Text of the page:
The Women’s March 1/21/17

It’s all over the news, this march, and all over the Internet. It is, in fact, a worldwide event. I’m glad and proud of the women and the men who are there.

My husband and I planned to go. But I woke this morning with my body uncomfortable, feeling resistant, uneasy, tense. And wound through it all, sorrow. I’ve learned to pay attention when my body reacts.

I sat with the feelings, brewed tea, gazed out the window. While I vote every election, city, state, federal, financially support candidates when I can, and watch and read and evaluate, I’ve been out of politics for a long time. I wondered at my resistance. There’s a march here in Kansas City; many of my friends are going. Why didn’t I want to go?

I kept remembering a vow I made years ago: I would no longer man (or woman) the barricades (civil rights, women’s rights, anti-war protests) but would change the world one person at a time.

Shift to Germany, late 1974. My first husband a soldier and the family had transferred to Germany. The Watergate hearings were going on, but all I could get on our military housing television was German-language hearings, and printed information from the Stars and Stripes newspaper.

I’d just come from three years of Texas politics. In those days, Texas politics were fun: Barbara Jordan, Sissy Farenthold, Sarah Weddington. The Equal Rights Amendment was passed by Congress and sent to the states for ratification (and ultimately failed).

(As a digression, what’s interesting is that Civil Rights has passed; Gay Rights and Gay Marriage has passed–all of which I’ve supported–but no Equal Rights for women.)

In those Texas years, I was deeply involved in politics and in the women’s movement. My friend Cynthia and I formed a consciousness-raising group in Temple, Texas, and joined as charter members of The National Women’s Political Caucus (NWPC). We attended the first women’s convention in 100 years at the Rice Hotel in Houston. Here’s a post on that if you’re interested.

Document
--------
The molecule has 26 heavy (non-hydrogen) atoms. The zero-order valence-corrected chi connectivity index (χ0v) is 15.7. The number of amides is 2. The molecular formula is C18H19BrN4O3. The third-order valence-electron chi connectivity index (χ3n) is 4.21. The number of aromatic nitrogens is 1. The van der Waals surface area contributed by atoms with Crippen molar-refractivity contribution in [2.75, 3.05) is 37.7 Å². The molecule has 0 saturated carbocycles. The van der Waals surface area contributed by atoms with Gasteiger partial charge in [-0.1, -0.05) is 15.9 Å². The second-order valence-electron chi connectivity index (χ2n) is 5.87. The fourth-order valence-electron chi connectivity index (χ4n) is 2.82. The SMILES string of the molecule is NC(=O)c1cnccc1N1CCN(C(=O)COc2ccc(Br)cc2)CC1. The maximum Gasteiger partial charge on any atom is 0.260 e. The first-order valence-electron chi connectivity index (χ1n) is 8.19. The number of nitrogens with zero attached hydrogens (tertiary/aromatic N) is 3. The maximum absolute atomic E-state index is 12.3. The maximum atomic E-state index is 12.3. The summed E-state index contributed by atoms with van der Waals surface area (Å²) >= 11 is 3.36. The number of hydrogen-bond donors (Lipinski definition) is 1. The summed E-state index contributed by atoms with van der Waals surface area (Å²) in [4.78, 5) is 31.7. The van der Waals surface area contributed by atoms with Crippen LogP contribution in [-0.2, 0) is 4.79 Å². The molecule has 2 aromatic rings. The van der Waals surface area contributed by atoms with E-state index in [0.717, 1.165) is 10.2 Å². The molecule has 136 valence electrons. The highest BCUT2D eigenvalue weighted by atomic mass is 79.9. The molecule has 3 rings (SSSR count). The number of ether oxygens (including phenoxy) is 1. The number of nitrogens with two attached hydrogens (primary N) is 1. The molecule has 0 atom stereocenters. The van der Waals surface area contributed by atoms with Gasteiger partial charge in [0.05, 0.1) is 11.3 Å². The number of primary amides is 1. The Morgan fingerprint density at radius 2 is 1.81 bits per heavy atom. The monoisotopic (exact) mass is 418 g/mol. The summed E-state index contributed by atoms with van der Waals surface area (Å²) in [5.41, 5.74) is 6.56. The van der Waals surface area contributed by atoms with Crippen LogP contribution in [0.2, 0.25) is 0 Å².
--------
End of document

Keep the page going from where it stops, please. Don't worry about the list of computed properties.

But in Germany, there were only Military Wives Clubs. My politics did not fit.

And so, I read. Fortunately, the post library had a good selection of novels and I checked out Sometimes a Great Notion by Ken Kesey. I don’t remember what it was in the novel that suddenly lifted my head, but I remember my snuggled body in a patch of weak sunlight by a south window. I stared at the television, tuned in to the Watergate hearings, sound turned down, and the realization struck: I would no longer man the barricades, I would change the world one person at a time.

And so, this morning, when I remembered my vow of so many years ago, I thought that was the reason for my body’s resistance. But the resistance didn’t fade. And the sorrow deepened.

That’s when I remembered Cynthia. Here’s one post on life with Cynthia; and here’s another.

That’s when I realized what the resistance meant and why the sorrow. If she were alive, we would have gone together today, either her coming to me or I to her. We would have laughed and told stories and remembered together.

But we can’t. I’m still traveling on this plane and she on another. Perhaps that’s why death is so hard–not just the missing or the emptiness, although there is that, but the stories we held that can only be told by me to others who will hear them for the first time. Or the second time, since I’ve written so much about her influence on my life.

But no chance to reminisce together, to laugh, to fill in each others’ lost pieces.

I could not go without her.

With the realization, my body relaxed, and I sighed. There are some things that cannot be done without the other part of who you are.




Consciousness Raised